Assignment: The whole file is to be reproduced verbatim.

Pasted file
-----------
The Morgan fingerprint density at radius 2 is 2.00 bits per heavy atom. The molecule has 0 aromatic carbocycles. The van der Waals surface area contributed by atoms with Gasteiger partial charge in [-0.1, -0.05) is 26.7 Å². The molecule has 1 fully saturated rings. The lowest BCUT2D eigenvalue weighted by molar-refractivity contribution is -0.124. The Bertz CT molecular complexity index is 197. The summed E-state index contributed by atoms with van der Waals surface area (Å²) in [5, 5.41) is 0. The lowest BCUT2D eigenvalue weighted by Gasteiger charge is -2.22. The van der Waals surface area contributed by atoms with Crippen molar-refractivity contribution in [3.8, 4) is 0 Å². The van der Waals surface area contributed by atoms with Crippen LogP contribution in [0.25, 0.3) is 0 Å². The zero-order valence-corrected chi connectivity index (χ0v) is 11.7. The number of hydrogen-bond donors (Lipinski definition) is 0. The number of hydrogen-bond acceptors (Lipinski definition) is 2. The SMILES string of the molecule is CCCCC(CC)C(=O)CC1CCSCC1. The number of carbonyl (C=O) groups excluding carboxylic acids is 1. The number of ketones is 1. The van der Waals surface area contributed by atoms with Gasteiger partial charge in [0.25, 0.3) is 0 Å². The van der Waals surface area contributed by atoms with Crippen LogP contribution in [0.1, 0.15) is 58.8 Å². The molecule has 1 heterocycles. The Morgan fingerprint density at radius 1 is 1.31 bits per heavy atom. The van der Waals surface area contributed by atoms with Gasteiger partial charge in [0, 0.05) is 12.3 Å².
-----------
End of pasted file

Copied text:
The Morgan fingerprint density at radius 2 is 2.00 bits per heavy atom. The molecule has 0 aromatic carbocycles. The van der Waals surface area contributed by atoms with Gasteiger partial charge in [-0.1, -0.05) is 26.7 Å². The molecule has 1 fully saturated rings. The lowest BCUT2D eigenvalue weighted by molar-refractivity contribution is -0.124. The Bertz CT molecular complexity index is 197. The summed E-state index contributed by atoms with van der Waals surface area (Å²) in [5, 5.41) is 0. The lowest BCUT2D eigenvalue weighted by Gasteiger charge is -2.22. The van der Waals surface area contributed by atoms with Crippen molar-refractivity contribution in [3.8, 4) is 0 Å². The van der Waals surface area contributed by atoms with Crippen LogP contribution in [0.25, 0.3) is 0 Å². The zero-order valence-corrected chi connectivity index (χ0v) is 11.7. The number of hydrogen-bond donors (Lipinski definition) is 0. The number of hydrogen-bond acceptors (Lipinski definition) is 2. The SMILES string of the molecule is CCCCC(CC)C(=O)CC1CCSCC1. The number of carbonyl (C=O) groups excluding carboxylic acids is 1. The number of ketones is 1. The van der Waals surface area contributed by atoms with Gasteiger partial charge in [0.25, 0.3) is 0 Å². The van der Waals surface area contributed by atoms with Crippen LogP contribution in [0.1, 0.15) is 58.8 Å². The molecule has 1 heterocycles. The Morgan fingerprint density at radius 1 is 1.31 bits per heavy atom. The van der Waals surface area contributed by atoms with Gasteiger partial charge in [0, 0.05) is 12.3 Å².